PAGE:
Maybe. Haven’t read the whole thing yet, but it’s supposedly a very well written article. Will read and get back. But enjoy.
Die, selfish gene, die: The selfish gene is one of the most successful science metaphors ever invented. Unfortunately, it’s wrong
This raises a question: if merely reading a genome differently can change organisms so wildly, why bother rewriting the genome to evolve? How vital, really, are actual changes in the genetic code? Do we even need DNA changes to adapt to new environments? Is the importance of the gene as the driver of evolution being overplayed?
. . .
Twenty years ago, phase changes such as those that turn grasshopper to locust were relatively unknown, and, outside of botany anyway, rarely viewed as changes in gene expression. Now, notes Mary Jane West-Eberhard, a wasp researcher at the Smithsonian Tropical Research Institute in Costa Rica, sharp phenotype changes due to gene expression are ‘everywhere’. They show up in gene-expression studies of plants, microbes, fish, wasps, bees, birds, and even people. The genome is continually surprising biologists with how fast and fluidly it can change gene expression — and thus phenotype.
I was never a fan of the whole selfish gene thing myself.
UPDATE: A response here.
House built 10,000 years ago dating back to the beginning of civilisation is unearthed by archaeologists working near Jerusalem
A 10,000-year-old house has been unearthed in Israel, offering what archaeologists say is a fascinating glimpse into human development.
The structure, which dates back to the beginning of civilisation, was discovered close to Jerusalem in a region known as the Judean Shephelah.
It is the oldest structure yet found in the region and dates back to the period in human history when communities first began to domesticate plants and animals.
Could these 1,400-year-old figurines be evidence of an Iron Age cult? Hoard of 30 models hints that Swedish town was once a religious centre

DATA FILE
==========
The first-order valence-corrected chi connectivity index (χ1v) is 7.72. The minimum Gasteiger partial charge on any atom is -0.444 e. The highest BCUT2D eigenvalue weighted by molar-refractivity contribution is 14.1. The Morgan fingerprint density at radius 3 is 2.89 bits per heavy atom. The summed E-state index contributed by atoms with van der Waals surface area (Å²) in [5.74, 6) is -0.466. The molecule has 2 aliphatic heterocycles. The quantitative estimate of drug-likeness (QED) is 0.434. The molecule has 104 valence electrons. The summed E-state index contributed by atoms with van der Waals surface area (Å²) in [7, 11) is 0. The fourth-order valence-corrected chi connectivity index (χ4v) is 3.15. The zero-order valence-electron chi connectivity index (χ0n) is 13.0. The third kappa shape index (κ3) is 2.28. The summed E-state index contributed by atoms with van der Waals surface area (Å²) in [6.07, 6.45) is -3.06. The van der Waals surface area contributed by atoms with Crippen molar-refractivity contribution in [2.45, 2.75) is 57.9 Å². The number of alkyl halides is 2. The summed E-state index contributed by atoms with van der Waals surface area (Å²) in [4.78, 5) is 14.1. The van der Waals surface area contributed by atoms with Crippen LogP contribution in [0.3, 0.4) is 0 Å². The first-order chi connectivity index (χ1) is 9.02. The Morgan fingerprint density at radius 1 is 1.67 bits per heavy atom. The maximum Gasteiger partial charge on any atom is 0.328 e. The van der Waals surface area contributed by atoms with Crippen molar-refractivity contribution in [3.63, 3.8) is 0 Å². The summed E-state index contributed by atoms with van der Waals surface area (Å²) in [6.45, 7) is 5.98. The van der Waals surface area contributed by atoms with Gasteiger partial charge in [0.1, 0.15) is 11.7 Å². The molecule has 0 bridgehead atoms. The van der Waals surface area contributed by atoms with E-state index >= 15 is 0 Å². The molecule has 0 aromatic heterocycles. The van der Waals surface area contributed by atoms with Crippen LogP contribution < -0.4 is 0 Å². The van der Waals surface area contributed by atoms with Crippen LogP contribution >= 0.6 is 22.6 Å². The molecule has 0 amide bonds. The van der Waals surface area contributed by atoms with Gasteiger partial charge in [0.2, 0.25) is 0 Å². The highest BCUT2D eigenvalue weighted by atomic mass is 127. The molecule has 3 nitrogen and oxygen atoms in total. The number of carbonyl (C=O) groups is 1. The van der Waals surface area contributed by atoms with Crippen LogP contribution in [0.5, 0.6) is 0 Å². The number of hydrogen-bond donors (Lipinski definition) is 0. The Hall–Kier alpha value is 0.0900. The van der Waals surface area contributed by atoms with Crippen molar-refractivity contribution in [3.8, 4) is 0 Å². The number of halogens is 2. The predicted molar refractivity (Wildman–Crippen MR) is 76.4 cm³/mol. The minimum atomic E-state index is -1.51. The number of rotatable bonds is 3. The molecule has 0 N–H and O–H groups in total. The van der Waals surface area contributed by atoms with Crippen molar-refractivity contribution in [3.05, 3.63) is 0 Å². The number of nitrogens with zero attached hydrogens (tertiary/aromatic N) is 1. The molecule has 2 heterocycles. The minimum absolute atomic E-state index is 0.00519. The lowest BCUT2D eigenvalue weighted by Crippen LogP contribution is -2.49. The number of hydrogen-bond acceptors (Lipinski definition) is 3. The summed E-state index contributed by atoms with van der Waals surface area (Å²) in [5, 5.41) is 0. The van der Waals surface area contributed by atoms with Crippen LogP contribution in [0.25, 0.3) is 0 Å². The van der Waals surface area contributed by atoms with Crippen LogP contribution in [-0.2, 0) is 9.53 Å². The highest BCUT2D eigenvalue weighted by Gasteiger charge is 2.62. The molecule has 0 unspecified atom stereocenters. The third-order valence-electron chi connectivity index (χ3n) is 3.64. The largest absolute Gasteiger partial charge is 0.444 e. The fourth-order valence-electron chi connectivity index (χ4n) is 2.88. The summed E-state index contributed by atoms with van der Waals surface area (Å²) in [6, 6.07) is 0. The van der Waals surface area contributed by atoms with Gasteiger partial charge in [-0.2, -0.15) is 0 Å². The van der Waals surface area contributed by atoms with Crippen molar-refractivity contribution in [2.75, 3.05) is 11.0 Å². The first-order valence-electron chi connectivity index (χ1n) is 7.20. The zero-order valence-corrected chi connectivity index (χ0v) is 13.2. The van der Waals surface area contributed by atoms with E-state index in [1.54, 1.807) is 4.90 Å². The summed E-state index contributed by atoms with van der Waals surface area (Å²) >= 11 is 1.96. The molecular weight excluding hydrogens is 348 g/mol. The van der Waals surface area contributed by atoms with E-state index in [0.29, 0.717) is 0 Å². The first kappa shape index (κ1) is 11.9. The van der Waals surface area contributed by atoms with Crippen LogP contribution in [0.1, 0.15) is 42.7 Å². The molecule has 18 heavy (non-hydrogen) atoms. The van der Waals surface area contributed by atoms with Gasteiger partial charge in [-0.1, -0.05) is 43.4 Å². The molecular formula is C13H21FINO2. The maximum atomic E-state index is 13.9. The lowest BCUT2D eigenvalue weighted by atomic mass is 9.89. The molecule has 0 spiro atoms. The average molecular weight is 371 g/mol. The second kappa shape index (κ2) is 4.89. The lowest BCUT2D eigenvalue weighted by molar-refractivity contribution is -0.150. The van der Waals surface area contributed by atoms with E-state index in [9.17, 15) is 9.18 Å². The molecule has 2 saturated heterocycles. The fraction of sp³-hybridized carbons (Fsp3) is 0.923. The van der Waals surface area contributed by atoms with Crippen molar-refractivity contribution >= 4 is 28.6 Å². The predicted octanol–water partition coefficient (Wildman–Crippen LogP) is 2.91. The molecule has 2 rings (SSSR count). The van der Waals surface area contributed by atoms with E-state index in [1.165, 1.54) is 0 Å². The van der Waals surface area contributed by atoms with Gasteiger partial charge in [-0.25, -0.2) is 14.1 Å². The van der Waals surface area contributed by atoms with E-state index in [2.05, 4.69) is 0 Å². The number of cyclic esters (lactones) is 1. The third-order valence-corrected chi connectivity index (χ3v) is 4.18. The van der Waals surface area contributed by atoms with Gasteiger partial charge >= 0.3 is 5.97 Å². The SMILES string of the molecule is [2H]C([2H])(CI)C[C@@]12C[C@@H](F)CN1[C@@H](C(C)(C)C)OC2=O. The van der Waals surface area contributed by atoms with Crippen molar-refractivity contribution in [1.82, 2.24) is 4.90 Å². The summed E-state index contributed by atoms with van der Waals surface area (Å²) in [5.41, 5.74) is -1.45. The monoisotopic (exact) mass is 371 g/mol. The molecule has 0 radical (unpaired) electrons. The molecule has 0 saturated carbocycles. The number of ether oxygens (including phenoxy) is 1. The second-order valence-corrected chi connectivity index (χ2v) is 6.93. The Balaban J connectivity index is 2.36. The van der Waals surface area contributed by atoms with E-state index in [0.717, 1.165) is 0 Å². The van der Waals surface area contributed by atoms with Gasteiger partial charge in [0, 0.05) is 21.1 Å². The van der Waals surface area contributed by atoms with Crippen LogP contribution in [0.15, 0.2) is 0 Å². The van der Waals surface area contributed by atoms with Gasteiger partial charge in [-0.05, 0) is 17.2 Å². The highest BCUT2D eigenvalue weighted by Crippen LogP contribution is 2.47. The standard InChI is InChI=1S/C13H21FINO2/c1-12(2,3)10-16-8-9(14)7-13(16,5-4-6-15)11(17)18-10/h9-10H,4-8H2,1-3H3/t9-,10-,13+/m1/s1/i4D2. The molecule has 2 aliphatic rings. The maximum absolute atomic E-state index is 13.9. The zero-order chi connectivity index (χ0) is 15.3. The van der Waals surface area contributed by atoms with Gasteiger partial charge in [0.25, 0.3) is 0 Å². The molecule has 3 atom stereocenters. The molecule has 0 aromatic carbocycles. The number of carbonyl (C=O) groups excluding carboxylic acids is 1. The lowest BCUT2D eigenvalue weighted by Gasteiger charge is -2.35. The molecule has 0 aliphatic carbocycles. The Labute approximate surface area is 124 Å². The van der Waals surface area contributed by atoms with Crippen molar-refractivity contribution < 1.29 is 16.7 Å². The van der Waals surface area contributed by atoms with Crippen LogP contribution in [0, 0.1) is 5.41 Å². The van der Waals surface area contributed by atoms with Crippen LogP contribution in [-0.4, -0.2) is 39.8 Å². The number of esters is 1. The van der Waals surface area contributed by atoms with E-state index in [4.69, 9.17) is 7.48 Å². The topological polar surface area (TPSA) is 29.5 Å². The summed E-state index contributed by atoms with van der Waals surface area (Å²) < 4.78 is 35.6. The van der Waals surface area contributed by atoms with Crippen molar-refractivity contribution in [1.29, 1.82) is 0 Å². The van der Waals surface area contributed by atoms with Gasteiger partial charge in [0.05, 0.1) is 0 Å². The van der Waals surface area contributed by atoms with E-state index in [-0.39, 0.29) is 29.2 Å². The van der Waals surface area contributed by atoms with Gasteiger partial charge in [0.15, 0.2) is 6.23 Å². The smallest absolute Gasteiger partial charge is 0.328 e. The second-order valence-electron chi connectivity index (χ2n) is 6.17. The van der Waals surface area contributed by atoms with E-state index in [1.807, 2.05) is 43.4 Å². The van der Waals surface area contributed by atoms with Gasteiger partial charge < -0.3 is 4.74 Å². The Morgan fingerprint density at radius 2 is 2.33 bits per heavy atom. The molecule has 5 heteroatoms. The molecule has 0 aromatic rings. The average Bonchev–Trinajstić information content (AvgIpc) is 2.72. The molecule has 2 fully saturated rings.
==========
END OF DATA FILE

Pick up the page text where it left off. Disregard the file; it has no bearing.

Nestled beneath a stretch of earth in a quiet Swedish village, archaeologists have uncovered a treasure trove of hand-carved figurines.
No less than 29 of these so-called guldgubbars, which means ‘Gold Old Men’, were unearthed in the southern region of Blekinge and each are thought to have been made using 6th Century Roman coins.
The figurines are most commonly found at sites of ritual and worship as devotions to the gods, and because they were discovered alongside the ruins of houses and a forge, archaeologists now believe the area may have been home to an Iron Age cult.
Very nice photos of the pieces.
Archaeologists Map Neolithic Monument Complex at Damerham, near Stonehenge
A team of archaeologists from London’s Kingston University has mapped a prehistoric temple complex at a Neolithic site near the village of Damerham – located about 15 miles from the iconic Stonehenge – and discovered a sink hole of material that may hold information about plants that thrived there 6,000 years ago.
“The site at Damerham is on chalk land, so we don’t often find materials like this that capture and preserve the plant remains – pollen or phytoliths – from a specific time period,” said Dr Helen Wickstead, head of the archaeological team. “It was evident that prehistoric people living in the area had also come across the sink hole and excavated the material during their own construction work. A pile of matching waste material was also seen at one of the other mounds.”